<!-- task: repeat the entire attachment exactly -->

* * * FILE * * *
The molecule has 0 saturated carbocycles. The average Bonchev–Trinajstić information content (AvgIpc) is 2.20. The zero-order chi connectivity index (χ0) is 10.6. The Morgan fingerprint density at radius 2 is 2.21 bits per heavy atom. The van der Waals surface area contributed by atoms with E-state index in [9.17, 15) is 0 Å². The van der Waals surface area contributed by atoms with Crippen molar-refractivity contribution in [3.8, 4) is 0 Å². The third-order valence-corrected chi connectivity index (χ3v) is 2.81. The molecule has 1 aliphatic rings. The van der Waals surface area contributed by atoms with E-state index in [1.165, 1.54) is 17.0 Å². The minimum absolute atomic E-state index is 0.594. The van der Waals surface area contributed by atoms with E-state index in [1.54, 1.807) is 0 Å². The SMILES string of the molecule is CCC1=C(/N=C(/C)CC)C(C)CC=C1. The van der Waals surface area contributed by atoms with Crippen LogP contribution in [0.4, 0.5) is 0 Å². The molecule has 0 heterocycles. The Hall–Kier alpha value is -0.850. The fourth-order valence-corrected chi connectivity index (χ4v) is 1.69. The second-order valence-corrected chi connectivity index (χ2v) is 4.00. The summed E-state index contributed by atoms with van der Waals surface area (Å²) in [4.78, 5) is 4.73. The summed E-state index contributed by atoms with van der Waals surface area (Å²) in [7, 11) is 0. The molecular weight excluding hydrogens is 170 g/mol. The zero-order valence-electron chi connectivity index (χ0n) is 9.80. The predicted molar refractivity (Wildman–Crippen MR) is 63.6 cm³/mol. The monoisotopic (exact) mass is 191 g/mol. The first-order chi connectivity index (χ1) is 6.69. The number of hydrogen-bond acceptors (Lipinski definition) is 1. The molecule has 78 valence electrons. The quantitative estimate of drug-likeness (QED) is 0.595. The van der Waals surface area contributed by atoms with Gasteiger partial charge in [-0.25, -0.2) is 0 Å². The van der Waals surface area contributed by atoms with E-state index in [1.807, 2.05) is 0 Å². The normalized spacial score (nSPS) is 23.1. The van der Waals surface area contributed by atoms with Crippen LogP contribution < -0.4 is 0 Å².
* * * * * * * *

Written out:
The molecule has 0 saturated carbocycles. The average Bonchev–Trinajstić information content (AvgIpc) is 2.20. The zero-order chi connectivity index (χ0) is 10.6. The Morgan fingerprint density at radius 2 is 2.21 bits per heavy atom. The van der Waals surface area contributed by atoms with E-state index in [9.17, 15) is 0 Å². The van der Waals surface area contributed by atoms with Crippen molar-refractivity contribution in [3.8, 4) is 0 Å². The third-order valence-corrected chi connectivity index (χ3v) is 2.81. The molecule has 1 aliphatic rings. The van der Waals surface area contributed by atoms with E-state index in [1.165, 1.54) is 17.0 Å². The minimum absolute atomic E-state index is 0.594. The van der Waals surface area contributed by atoms with E-state index in [1.54, 1.807) is 0 Å². The SMILES string of the molecule is CCC1=C(/N=C(/C)CC)C(C)CC=C1. The van der Waals surface area contributed by atoms with Crippen LogP contribution in [0.4, 0.5) is 0 Å². The molecule has 0 heterocycles. The Hall–Kier alpha value is -0.850. The fourth-order valence-corrected chi connectivity index (χ4v) is 1.69. The second-order valence-corrected chi connectivity index (χ2v) is 4.00. The summed E-state index contributed by atoms with van der Waals surface area (Å²) in [4.78, 5) is 4.73. The summed E-state index contributed by atoms with van der Waals surface area (Å²) in [7, 11) is 0. The molecular weight excluding hydrogens is 170 g/mol. The zero-order valence-electron chi connectivity index (χ0n) is 9.80. The predicted molar refractivity (Wildman–Crippen MR) is 63.6 cm³/mol. The monoisotopic (exact) mass is 191 g/mol. The first-order chi connectivity index (χ1) is 6.69. The number of hydrogen-bond acceptors (Lipinski definition) is 1. The molecule has 78 valence electrons. The quantitative estimate of drug-likeness (QED) is 0.595. The van der Waals surface area contributed by atoms with Gasteiger partial charge in [-0.25, -0.2) is 0 Å². The van der Waals surface area contributed by atoms with E-state index in [1.807, 2.05) is 0 Å². The normalized spacial score (nSPS) is 23.1. The van der Waals surface area contributed by atoms with Crippen LogP contribution < -0.4 is 0 Å².